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How long do homeowners have to redeem a house after a tax sale?

On Behalf of | Aug 7, 2023 | Real Estate Law

The home where someone lives is often their most valuable personal asset. They may contribute as much as a third of their monthly income toward their mortgage and escrow accounts for 30 years or even longer. Most people would do just about anything within their power to protect their homeownership, even if it means working a second job or making sacrifices elsewhere in their lives.

Sadly, quite a few Pennsylvania property owners, particularly those living on a fixed income or struggling with a sudden loss of income, can fall behind on their financial obligations. Even after someone repays their mortgage in full, they will still need to pay property taxes each year, and failing to do so could put their continued ownership of the property at risk.

Those with delinquent property taxes may end up at risk of losing their home through a tax sale. The state can auction off the property to collect the unpaid taxes. How long does someone who has fallen behind on property taxes have to redeem their home after a tax sale in Pennsylvania?

Most property owners have nine months for redemption

For a property to be eligible for redemption after a tax sale, the property will generally need to have been owner-occupied prior to the tax sale. Even after the sheriff transfers the deed for the property to someone capable of purchasing and paying the tax debt, the original owner has the option of redeeming the property by paying the amount owed and interest in full. Generally speaking, redemption is only possible for nine months after the transfer of title by the sheriff. Redemption will require collecting enough cash to pay the full balance of the tax debt and the interest accrued after the tax sale.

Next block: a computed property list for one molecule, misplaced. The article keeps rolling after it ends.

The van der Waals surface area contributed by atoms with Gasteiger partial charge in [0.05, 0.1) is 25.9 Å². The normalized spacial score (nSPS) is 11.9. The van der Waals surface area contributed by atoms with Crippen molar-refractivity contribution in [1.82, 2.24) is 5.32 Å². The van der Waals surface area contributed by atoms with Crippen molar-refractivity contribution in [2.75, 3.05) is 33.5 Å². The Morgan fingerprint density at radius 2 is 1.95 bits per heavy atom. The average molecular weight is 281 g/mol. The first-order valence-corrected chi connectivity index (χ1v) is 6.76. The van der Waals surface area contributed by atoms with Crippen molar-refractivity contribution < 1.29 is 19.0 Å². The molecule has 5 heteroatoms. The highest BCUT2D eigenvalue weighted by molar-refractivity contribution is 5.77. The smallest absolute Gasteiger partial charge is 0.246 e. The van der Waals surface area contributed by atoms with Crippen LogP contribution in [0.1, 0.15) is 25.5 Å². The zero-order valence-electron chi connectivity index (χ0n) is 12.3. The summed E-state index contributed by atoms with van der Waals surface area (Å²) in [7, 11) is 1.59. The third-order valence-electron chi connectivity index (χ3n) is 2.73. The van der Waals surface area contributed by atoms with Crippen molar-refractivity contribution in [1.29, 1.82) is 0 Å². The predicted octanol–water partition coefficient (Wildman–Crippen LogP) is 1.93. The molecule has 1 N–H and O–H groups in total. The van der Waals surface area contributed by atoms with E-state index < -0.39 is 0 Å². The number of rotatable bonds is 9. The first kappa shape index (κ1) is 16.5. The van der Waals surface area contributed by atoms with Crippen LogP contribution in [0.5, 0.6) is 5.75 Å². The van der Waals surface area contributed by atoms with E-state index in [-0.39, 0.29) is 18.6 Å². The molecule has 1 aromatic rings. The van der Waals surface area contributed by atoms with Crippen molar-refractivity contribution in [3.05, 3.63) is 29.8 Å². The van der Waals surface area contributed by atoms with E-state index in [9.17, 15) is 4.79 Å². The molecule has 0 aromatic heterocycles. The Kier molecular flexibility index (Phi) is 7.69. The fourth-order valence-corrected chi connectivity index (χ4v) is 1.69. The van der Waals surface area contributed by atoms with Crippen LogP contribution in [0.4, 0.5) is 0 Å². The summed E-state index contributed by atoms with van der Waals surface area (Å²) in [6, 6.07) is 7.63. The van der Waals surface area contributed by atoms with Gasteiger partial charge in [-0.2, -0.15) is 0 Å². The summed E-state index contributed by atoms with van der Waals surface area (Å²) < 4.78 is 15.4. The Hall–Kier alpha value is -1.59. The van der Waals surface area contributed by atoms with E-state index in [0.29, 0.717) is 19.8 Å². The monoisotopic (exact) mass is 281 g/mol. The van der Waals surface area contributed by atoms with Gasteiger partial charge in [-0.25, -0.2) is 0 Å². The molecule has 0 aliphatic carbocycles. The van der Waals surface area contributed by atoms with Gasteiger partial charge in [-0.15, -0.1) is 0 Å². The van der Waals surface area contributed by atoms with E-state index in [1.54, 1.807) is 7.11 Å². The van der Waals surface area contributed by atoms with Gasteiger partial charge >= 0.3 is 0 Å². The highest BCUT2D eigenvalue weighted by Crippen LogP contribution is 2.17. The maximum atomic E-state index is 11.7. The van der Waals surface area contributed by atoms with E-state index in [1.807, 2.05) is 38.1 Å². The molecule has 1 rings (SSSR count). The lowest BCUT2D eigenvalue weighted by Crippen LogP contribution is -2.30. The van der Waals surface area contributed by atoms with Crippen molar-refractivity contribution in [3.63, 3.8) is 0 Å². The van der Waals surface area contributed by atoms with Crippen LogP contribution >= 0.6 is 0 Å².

What does the redemption period mean for property owners and investors?

For those who own a residence and worry about losing the title to their property because of unpaid taxes, the redemption period offers a means of protecting one’s investments. For those hoping to acquire or invest in property via a tax sale, the nine-month redemption period for owners in Pennsylvania means that they may need to delay making major repairs to the property or attempting to take possession of it until after the risk of redemption has passed.

Those who understand the rules will be in a better position to acquire property at a tax sale or protect the home where they live. Learning more about the rules for tax sales can therefore benefit both homeowners and those seeking to invest in Pennsylvania real property alike.